At URBAN TxT we know we help our teens develop critical thinking skills because they have to experience project management at an early age - our teens are between the 7th and 11th grade. Each teen learns the value of breaking projects and tasks down to their subparts, and figuring out the deadlines for each. This type of work ethic is priceless in college and in the professional world, where you are expected to get your responsibilities done in a timely manner without someone continuously prodding you along and grading you on performance. Jesus, a second-year TxT’er and senior in high school, uses tech and what he’s learned from his time with URBAN TxT to keep him on task.
“I use the app Wunderlist to stay on top of my school work,” he said. “I like it because it allows me to create subtasks, so if I need to complete my supplemental essay for a college app by December but I need to have brainstorming sessions, drafts, and edits done before then I can schedule it all.”
“With URBAN TxT I learned to create a system for myself, but it’s a non-traditional system,” added Jesus. “I’ve learned how to have fun, set time for myself, and still do everything I need to get done.”
Amir, a 9th grade student at Hybrid High, is figuring out what works for him.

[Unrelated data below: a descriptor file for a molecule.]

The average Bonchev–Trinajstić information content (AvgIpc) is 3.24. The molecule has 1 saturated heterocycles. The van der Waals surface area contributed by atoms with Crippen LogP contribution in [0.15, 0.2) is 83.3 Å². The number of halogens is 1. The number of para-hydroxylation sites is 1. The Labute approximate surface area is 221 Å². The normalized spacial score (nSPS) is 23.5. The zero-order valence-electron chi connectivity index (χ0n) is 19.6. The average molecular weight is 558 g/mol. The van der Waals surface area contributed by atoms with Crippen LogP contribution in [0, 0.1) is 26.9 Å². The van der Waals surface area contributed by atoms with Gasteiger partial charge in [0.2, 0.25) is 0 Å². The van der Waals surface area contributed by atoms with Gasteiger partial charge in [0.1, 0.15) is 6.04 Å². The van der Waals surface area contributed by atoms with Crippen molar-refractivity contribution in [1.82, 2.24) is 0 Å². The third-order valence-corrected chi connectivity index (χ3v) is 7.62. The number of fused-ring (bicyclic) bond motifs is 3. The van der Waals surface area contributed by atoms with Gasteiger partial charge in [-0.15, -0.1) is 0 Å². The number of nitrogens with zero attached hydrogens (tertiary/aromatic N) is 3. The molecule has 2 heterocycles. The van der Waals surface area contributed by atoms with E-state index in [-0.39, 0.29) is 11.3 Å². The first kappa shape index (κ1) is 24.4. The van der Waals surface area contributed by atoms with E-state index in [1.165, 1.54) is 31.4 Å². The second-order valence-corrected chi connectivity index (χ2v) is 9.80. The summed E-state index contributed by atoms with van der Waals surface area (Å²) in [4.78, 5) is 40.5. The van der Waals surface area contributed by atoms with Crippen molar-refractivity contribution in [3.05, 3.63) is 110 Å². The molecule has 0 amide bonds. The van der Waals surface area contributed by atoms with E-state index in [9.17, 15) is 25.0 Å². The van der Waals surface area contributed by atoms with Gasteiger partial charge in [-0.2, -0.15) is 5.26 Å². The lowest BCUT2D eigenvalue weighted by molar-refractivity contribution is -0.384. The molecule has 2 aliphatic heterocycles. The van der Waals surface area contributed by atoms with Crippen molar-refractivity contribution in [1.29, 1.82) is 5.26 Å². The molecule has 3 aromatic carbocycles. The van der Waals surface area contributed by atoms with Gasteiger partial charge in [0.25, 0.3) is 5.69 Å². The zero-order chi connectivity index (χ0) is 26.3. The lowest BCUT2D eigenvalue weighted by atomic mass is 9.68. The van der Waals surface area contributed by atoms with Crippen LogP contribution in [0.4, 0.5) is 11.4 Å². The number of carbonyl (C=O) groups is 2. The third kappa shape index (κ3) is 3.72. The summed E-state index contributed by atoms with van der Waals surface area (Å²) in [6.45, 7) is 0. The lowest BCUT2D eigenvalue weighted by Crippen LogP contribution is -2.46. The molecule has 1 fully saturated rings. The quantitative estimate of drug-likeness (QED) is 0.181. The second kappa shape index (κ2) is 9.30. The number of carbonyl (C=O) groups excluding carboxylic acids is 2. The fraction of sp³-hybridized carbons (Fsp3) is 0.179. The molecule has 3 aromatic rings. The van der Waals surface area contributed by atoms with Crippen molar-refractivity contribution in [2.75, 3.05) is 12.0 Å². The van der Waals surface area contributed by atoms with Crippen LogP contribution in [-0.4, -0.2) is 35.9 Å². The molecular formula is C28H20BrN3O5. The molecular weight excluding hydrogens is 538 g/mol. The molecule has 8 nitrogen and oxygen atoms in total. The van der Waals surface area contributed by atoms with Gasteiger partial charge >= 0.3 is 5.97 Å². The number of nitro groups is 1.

“Thanks to URBAN TxT I learned to start with what I’m good at and what I know, and from there I will figure out the rest,” he said. “Sometimes I’ll write notes and dates down on a sheet of paper that I can go back to, and sometimes I’ll just remember what I have to do.”
But there is still plenty of work to do. A few days ago I was texting back and forth with Cesar, a TxT’er who worked as a developer for his team Valetudo, which developed a healthy location finder for residents of Los Angeles through open source software.
“I’ve turned my C’s into B’s and now I’m working to get them to A’s,” he texted. I asked him how we could help him get to the A-level. His response made me think - “I just gotta keep studying and turn in my work on time, but I need to get organized.”
After talking with a few other TxT’ers I realized many of them don’t have a process for getting their school work done on time and correctly. Now, these teens are amazing. After all, they built a iPhone, Android, Facebook, and web apps that solve community issues in less than 15 weeks.
But they are still learning how to achieve success and how to excel. The more we mentor them the better they will get. We aim to help them find their way by having conversations about organization methods.
Many times they receive a planner at school and a laundry list of dates of “when stuff is due” or “when you’ll be tested on what.” Yet, how often are they shown ways to develop work flow processes and given opportunities to create one that works for them.
As we continue to find ways to use tech and innovation to inspire teens to become leaders we will continue to finding ways to strengthen the skills they need to succeed in higher ed and the professional world.